Skip to main content

Trinity College Dublin, The University of Dublin

Menu Search


Drawn to the Page

IRISH ARTISTS & ILLUSTRATION 1830-1930

Caption: First planting of the Potatoe [sic] in Ireland

Caption:
First planting of the Potatoe [sic] in Ireland
Artist:
Maclise, Daniel
Materials:
Paper (fiber material), Ink
Techniques:
Engraving
Author:
Mahony, Francis
Title of Publication:
The reliques of Father Prout
Publisher:
George Bell and Sons
Publication place:
London
Publication date:
1875
Curator Comment:
This is a depiction of the myth of the introduction of the potato to Ireland by Sir Walter Ralegh, on whose estate at Myrtle Grove, Youghal, Co. Cork, the vegetable, it is claimed, was first planted. This is referred to by Prout in the 'Reliques'. 'Father Prout' was the pen-name of Francis Sylvester Mahony. He worked on 'Fraser's Magazine' to which his fellow Corkonian, Maclise, also contributed. The 'Reliques' are a jeu d'esprit, being Mahony's own fertile inventions rather than the lost originals, in Latin, Greek and Old French, of modern popular poems and songs supposedly rediscovered in Father Prout's trunk.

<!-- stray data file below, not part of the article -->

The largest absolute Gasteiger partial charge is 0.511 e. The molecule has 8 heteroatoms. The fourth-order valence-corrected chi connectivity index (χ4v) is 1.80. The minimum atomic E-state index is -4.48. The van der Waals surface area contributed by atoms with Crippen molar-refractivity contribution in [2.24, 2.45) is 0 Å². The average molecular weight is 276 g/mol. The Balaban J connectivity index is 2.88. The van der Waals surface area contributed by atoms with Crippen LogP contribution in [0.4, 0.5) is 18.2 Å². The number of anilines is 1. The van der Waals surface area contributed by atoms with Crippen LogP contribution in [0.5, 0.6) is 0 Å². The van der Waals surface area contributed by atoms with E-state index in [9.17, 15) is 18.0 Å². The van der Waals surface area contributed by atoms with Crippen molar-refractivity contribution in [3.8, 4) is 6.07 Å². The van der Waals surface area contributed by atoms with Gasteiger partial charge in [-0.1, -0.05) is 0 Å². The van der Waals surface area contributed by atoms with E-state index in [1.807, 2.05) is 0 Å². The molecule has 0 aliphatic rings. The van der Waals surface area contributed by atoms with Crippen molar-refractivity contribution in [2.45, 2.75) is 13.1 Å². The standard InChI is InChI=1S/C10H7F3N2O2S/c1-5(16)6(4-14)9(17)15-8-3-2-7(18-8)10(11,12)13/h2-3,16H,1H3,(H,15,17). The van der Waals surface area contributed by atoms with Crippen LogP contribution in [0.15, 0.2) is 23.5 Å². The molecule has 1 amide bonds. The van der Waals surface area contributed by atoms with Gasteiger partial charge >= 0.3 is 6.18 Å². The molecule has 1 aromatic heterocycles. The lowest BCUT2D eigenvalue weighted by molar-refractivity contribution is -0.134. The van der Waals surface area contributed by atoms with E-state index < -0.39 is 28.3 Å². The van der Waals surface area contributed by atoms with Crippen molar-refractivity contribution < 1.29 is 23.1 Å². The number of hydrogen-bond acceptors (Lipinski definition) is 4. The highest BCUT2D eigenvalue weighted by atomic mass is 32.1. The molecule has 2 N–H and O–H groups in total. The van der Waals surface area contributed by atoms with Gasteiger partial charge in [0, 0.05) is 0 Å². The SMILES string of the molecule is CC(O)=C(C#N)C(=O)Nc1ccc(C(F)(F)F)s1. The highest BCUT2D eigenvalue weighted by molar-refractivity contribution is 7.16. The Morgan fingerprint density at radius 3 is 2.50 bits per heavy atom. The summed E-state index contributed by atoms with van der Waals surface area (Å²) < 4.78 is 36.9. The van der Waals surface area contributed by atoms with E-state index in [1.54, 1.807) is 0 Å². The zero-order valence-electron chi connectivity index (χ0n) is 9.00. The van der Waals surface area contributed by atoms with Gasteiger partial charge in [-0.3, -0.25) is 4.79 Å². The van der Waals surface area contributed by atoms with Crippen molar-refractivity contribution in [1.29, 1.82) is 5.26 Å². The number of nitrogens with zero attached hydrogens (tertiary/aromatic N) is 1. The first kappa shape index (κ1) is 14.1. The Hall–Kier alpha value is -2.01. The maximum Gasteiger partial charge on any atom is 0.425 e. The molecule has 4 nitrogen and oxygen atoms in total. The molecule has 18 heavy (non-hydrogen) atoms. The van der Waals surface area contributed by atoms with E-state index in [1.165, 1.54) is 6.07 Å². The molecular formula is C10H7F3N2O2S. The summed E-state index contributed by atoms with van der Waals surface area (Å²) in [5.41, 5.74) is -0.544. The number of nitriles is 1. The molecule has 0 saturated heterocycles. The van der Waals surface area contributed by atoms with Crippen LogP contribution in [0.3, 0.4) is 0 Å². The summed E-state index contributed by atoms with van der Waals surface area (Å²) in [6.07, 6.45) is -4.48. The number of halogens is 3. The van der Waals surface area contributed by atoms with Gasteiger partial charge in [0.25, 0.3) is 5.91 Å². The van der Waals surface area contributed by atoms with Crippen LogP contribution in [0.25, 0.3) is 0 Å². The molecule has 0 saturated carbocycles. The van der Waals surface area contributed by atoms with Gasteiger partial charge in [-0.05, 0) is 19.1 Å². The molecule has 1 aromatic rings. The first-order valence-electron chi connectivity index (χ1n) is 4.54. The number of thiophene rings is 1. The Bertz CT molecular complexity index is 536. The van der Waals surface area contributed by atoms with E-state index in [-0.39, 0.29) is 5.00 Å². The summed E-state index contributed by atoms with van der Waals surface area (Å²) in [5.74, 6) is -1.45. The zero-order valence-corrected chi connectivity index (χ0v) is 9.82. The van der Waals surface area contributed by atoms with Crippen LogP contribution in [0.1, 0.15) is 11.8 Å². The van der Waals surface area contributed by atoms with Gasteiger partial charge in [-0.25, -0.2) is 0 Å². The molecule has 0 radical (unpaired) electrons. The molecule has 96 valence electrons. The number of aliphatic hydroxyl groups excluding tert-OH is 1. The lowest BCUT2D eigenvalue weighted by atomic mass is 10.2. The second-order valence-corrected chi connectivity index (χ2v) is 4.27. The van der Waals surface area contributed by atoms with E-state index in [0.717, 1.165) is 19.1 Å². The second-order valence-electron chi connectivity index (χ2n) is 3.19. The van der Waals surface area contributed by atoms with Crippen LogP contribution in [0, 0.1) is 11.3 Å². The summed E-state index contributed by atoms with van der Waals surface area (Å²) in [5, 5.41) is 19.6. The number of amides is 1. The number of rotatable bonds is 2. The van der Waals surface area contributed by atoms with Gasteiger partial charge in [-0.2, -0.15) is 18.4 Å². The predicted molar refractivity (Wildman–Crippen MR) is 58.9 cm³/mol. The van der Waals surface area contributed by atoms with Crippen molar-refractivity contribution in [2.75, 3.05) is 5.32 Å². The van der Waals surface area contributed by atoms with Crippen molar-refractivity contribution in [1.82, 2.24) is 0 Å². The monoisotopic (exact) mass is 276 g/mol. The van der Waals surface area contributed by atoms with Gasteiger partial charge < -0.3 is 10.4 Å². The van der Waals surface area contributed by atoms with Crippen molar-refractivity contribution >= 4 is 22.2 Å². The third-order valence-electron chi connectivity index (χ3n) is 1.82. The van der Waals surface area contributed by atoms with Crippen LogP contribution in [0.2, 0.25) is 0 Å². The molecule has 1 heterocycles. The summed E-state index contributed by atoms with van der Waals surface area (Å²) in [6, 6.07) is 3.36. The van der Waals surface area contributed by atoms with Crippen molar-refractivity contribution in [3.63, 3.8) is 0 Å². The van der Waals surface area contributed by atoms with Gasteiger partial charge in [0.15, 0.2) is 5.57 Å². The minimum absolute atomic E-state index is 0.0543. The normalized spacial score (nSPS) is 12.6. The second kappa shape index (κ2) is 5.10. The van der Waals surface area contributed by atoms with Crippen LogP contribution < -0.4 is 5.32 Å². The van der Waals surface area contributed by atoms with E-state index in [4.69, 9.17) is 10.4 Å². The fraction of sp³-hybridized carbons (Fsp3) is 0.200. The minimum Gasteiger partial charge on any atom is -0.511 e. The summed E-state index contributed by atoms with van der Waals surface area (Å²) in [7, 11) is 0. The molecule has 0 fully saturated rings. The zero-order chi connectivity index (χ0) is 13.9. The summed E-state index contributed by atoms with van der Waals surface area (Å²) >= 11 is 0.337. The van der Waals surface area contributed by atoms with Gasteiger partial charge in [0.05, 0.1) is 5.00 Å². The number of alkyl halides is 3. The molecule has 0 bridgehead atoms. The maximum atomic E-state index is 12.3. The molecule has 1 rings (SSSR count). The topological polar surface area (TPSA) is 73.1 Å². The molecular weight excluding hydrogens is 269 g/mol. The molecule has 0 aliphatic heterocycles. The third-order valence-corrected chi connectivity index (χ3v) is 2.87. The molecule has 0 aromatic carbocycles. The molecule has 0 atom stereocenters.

Note on artwork:
Titlepage illustration showing in the centre a figure in Elizabethan dress, supported by lance-bearers, gesturing towards the soil as he supervises the planting of the first potatoes in Ireland. Labourers and others are grouped around, some looking up to the principal figure. In the background ruins including those of a round tower may be seen. The quality of the engraving is rather weak and indistinct.
References:
ONDB online and DIB online and Grove Art online and Strickland


We welcome feedback. If you have any further information or notice a mistake on this site, contact us

.